The government has cut £4.6 billion from the social care budget rather than funded the gap in spending as it has claimed, Labour Party leader Jeremy Corbyn said in New Cross last night.
In a speech to a refugee benefit event, Corbyn lambasted the absence of the NHS and social care from this year’s Autumn Statement, complaining that Chancellor Phillip Hammond spoke for 52 minutes and did not mention either of them.
He said the government was wrong to ague that it was funding social care, when since 2011 it had cut £4.6 billion from the social care budget.
He argued that the price of austerity is often being paid for by the most vulnerable in our society: “By frail, often elderly people, Stuck in NHS hospital beds because there isn’t sufficient social care for them to go into the community, because it has been cut.”
Corbyn then criticised the government’s plan to plug the social care gap by increasing Council Tax by 6 percent: “The problem is that council tax is essentially based on property values. Therefore, 6 percent to Kensington and Chelsea goes a very long way, 6 percent in Leeds, Hull, and Manchester does not.”
Received with rapturous applause from the predominantly young audience, Corbyn pledged Labour would prevent the continued privatisation of the NHS: “Nye Bevan founded the NHS to be a National health service for a reason, he didn’t want these grotesque levels of health and care inequality to fester and get worse.”
Corbyn attended the benefit held at the Amersham Arms in New Cross to help raise money for refugees and their families. He praised the work undertaken by the Lewisham Refugee & Migrant Network (LRMN) – a charity that offers free advice on immigration, welfare, housing and education in the Lewisham area.
The benefit featured several other speakers including Maisie Sanders from Lewisham Momentum and Rosario Guimba-Stewart from LMRN. In between the speakers there were live sets from local bands such as ‘Thumb’ and ‘Reptiles’.
The Labour leader also spoke in support of a private member’s bill due to be voted on today in Parliament – which calls for the government to ratify the Istanbul Convention.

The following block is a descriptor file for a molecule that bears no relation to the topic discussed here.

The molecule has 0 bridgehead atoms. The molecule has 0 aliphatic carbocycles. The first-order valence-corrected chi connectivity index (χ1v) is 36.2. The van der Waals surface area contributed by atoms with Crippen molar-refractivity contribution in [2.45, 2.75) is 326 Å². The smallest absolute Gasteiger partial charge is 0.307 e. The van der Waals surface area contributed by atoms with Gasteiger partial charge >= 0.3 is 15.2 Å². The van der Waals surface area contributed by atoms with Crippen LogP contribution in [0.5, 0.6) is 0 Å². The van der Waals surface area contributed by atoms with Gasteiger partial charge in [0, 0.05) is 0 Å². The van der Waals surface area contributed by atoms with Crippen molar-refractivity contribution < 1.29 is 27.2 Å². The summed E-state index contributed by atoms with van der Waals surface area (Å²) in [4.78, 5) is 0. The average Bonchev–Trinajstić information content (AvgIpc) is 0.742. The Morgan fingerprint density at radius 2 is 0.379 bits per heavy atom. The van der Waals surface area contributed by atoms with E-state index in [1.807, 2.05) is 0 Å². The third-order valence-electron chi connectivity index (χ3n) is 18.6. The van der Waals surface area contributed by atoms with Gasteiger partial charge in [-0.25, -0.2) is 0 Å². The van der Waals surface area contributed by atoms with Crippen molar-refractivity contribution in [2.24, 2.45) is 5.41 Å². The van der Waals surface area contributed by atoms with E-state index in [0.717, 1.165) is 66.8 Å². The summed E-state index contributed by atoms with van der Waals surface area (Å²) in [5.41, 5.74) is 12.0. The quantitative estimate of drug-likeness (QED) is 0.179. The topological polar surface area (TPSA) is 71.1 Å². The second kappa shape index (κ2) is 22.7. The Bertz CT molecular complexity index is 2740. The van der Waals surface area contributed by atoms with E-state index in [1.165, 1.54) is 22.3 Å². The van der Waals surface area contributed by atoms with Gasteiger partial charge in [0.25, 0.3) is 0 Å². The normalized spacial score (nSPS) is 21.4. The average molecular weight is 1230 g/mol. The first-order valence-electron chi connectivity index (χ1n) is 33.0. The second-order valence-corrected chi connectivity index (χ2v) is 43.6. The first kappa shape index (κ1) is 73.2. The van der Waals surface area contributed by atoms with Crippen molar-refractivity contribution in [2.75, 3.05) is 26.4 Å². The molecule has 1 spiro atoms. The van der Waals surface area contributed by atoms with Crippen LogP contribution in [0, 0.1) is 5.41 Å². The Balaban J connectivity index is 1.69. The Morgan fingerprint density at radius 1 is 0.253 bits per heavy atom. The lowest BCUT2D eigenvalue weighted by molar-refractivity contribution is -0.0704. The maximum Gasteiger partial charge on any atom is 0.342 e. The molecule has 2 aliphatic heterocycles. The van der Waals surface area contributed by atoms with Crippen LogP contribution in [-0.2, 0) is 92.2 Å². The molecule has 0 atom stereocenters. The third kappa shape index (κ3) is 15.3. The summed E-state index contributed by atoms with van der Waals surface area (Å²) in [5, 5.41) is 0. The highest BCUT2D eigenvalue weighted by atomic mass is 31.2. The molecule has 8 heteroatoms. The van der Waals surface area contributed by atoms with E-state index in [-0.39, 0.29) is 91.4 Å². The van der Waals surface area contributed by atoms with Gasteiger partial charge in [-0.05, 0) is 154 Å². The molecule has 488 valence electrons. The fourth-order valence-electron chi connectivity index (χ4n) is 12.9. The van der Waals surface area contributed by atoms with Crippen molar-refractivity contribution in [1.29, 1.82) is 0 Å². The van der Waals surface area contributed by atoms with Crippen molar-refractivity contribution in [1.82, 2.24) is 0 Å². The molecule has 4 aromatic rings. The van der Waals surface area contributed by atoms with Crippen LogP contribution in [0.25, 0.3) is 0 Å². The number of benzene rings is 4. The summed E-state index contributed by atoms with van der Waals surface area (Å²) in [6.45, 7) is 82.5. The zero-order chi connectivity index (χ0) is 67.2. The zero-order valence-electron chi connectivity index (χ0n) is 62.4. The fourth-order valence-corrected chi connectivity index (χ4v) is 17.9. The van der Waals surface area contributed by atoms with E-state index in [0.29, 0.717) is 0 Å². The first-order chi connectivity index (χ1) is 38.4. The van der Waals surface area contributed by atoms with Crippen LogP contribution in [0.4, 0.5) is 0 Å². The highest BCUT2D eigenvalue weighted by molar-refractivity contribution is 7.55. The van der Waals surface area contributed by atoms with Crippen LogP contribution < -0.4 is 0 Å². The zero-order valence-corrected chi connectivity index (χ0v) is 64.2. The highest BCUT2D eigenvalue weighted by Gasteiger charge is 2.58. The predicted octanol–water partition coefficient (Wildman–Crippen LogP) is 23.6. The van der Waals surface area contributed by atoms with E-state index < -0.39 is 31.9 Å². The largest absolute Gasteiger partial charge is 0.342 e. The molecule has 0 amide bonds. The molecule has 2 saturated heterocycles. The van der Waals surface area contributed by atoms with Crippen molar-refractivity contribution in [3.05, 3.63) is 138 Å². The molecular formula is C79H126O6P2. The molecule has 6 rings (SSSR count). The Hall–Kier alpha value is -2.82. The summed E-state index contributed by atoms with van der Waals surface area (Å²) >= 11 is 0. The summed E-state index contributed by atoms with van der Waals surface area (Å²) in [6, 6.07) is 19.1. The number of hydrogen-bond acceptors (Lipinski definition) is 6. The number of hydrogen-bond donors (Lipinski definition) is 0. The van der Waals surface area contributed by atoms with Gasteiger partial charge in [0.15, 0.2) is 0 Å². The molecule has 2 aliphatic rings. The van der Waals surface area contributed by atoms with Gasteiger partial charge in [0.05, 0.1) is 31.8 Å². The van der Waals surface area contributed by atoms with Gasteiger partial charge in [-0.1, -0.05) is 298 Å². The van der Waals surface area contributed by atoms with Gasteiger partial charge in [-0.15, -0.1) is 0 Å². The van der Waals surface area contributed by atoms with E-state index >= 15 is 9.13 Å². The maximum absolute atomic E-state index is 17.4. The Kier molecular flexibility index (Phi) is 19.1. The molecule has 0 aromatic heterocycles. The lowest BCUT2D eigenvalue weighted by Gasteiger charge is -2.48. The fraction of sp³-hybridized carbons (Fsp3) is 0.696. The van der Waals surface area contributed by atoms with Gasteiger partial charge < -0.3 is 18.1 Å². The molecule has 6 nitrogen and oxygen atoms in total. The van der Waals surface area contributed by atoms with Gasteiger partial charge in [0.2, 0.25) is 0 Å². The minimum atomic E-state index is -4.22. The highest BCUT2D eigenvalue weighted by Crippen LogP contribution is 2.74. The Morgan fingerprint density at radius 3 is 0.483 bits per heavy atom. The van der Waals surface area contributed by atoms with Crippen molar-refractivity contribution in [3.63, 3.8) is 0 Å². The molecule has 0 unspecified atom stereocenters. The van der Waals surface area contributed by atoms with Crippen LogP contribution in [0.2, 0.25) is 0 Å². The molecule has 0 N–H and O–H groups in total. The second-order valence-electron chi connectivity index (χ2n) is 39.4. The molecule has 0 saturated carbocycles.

The Istanbul Convention, or the “Convention on preventing and combating violence against women and domestic violence” was signed by the UK government in 2012, but parliament has yet to ratify it.
Corbyn said it was disgraceful that a bill designed to provide greater protection to women suffering from domestic and other forms of violence has not been ratified:
“We will force this government to face up to its responsibilities on this. It is disgraceful that the bill hasn’t been ratified, and it’s a shame it takes a private member’s bill in parliament to do it.”
Corbyn said Labour would not allow the bill to be stifled further by filibustering on the Tory right “who will try and talk the bill out to avoid voting on something important.”
The government has said it has concerns about elements of the convention that infringe upon local legal jurisdictions.
It is likely that the bill will pass today, moving on to be considered by a committee.
In his closing remarks, Corbyn urged for people to not stand by and allow far right rhetoric to go unchecked: “None of us are going to stand by and watch the far right in Europe gain strength, we’re not going to allow UKIP to run around this country dividing people blaming minorities blaming migrants, blaming anybody except a system of grotesque inequality, that the poorest have to bare the biggest price for.”
Corbyn stuck around after his speech to hand out bottles of beer called “Corbyn’s Courage” to those who took part at the event.
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